Of course, as teenagers, it was inevitable that my friends and I would try to figure out who or what was haunting us. One night, we decided to have a seance in my bedroom. We lit a candle and sat on the floor with the flame between us. We turned off the lights. "If anyone is here, give us a sign," we asked again and again. After several minutes with no response, we got bored and started talking about other things... when suddenly, the candle just went out. No rustling flame. No wind or breeze. It just went, ssst. And we were thrown into darkness. We ran screaming from the bedroom. The seance was over.

The summer after my junior year of high school, my parents sold the house. My friends and I came up with the idea to build a Ouija board, to try and receive some answers before my family had to leave. I don't know why it took us so long to try it. I think we were too scared. But with an end point looming, we bit the bullet, just to see what would happen.

On a large white piece of poster board, using a black magic marker, we drew the alphabet, numbers zero through nine, a "yes," a "no," a "hello," and a "goodbye." As a planchette, we used a small slip of paper that had been posted by magnet from the refrigerator door. This slip of paper was covered with writing--phone messages jotted down over time. On the paper, we drew a thick black arrow to point at the board. We didn't have any instructions; we simply used the template of the Parker Brothers game.

The first night, several of us gathered at the kitchen table. Two of us would touch the paper planchette at a time. To our surprise, the planchette began to move almost immediately... It was unclear at first, as if getting used to us. When we asked questions, we received answers.

The board told us that we were speaking with a girl who, for some reason, called herself "Orin."

We asked her how she had died. To our surprise and confusion, she said, "Never lived."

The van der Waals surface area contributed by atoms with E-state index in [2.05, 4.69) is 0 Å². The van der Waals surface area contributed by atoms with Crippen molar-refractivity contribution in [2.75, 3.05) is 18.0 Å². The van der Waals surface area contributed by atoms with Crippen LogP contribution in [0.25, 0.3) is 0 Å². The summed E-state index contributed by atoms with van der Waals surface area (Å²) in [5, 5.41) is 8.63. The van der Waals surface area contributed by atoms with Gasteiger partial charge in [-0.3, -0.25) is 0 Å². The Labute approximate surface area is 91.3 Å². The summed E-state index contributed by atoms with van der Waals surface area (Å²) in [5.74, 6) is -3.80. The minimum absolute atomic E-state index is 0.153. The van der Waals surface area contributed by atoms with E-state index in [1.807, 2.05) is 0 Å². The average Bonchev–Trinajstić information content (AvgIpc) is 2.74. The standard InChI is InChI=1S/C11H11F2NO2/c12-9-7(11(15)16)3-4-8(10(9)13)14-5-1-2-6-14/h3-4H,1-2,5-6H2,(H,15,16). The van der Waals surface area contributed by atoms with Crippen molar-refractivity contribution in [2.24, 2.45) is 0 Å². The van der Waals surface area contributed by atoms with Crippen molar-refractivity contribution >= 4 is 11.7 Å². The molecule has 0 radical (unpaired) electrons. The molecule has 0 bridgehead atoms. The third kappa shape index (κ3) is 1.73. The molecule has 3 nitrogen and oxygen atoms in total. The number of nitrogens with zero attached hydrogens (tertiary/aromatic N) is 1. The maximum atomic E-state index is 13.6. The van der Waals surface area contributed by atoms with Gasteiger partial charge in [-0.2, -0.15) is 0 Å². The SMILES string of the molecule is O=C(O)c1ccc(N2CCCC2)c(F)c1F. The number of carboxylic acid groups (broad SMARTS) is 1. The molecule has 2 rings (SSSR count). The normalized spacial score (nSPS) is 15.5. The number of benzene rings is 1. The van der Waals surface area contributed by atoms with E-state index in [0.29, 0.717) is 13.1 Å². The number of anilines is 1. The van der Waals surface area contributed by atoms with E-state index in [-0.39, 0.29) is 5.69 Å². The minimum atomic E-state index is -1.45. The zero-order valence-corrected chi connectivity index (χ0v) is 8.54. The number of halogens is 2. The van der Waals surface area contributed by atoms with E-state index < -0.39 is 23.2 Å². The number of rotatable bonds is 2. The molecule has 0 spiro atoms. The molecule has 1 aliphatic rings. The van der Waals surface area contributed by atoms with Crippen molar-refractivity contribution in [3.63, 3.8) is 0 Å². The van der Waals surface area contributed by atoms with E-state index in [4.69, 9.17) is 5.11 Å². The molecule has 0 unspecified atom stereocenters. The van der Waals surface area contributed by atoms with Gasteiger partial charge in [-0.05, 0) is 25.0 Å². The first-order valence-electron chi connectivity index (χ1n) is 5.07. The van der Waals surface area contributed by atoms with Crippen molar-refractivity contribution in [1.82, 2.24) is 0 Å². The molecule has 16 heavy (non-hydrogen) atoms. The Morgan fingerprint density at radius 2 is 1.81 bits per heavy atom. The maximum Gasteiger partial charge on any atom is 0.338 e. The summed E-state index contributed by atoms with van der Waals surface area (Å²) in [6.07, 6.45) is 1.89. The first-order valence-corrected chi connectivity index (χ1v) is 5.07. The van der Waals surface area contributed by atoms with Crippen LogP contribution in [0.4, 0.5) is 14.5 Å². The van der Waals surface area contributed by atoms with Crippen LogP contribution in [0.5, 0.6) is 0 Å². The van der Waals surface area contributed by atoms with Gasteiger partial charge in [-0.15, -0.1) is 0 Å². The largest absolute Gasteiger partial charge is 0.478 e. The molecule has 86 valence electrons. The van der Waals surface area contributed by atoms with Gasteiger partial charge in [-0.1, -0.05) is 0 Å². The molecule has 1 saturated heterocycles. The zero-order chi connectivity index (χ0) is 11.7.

We asked, "Where were you before you were in this house?"

The planchette spelled out, "Tummy."

I kid you not.

"Why are you here? Why don't you leave?" we asked.

"Old vibes," the board said. Whatever that meant...

We ended the night frightened and thrilled. We'd finally made contact with someone in the house, someone who'd been watching my family for years. Now she was talking.

And that was only the beginning...

*** Well? Do you still think I'm only telling stories? Leave your vote in the comments.... ****

Wednesday, October 28, 2009

OGSP - Story #14 October Ghost Story Project

Yet Another Burns Street Disturbance

By now, we all know that my dad and step-mother's house in Queens is haunted... or do we?

Here's another quickie, for all you believers:

Built into the wall separating the dining room and kitchen is a beautiful original cabinet which is accessible from both rooms. You can pull the utensil drawers out from either side. Picture it: you're in the kitchen, and you need a spoon. Open the drawer. Then, at dinner, you need a fork; without getting up from the table, you can open the same drawer from the other side. It goes both ways! There's also a sliding wooden panel where you pass dishes through the wall. And the piece de-resistance--above the counter are several rows of open glass shelves. You can literally look through the cabinets from one room into the next.

I describe this all in such detail for a specific reason. I want to you understand exactly what I saw one night before a dinner party at their house.

I was in the kitchen looking for my dad. Through the glass cabinet, I saw a tall man standing on the other side of the wall with his back toward me. Of course I thought it was my father, so I headed toward the door to speak with him. Strangely, just as I was about to enter the dining room, I thought, "Wouldn't it be weird if there's no one there?"

Well, guess what? Seconds later, as I peered around the door frame, I found the dining room empty. In fact, my dad was upstairs.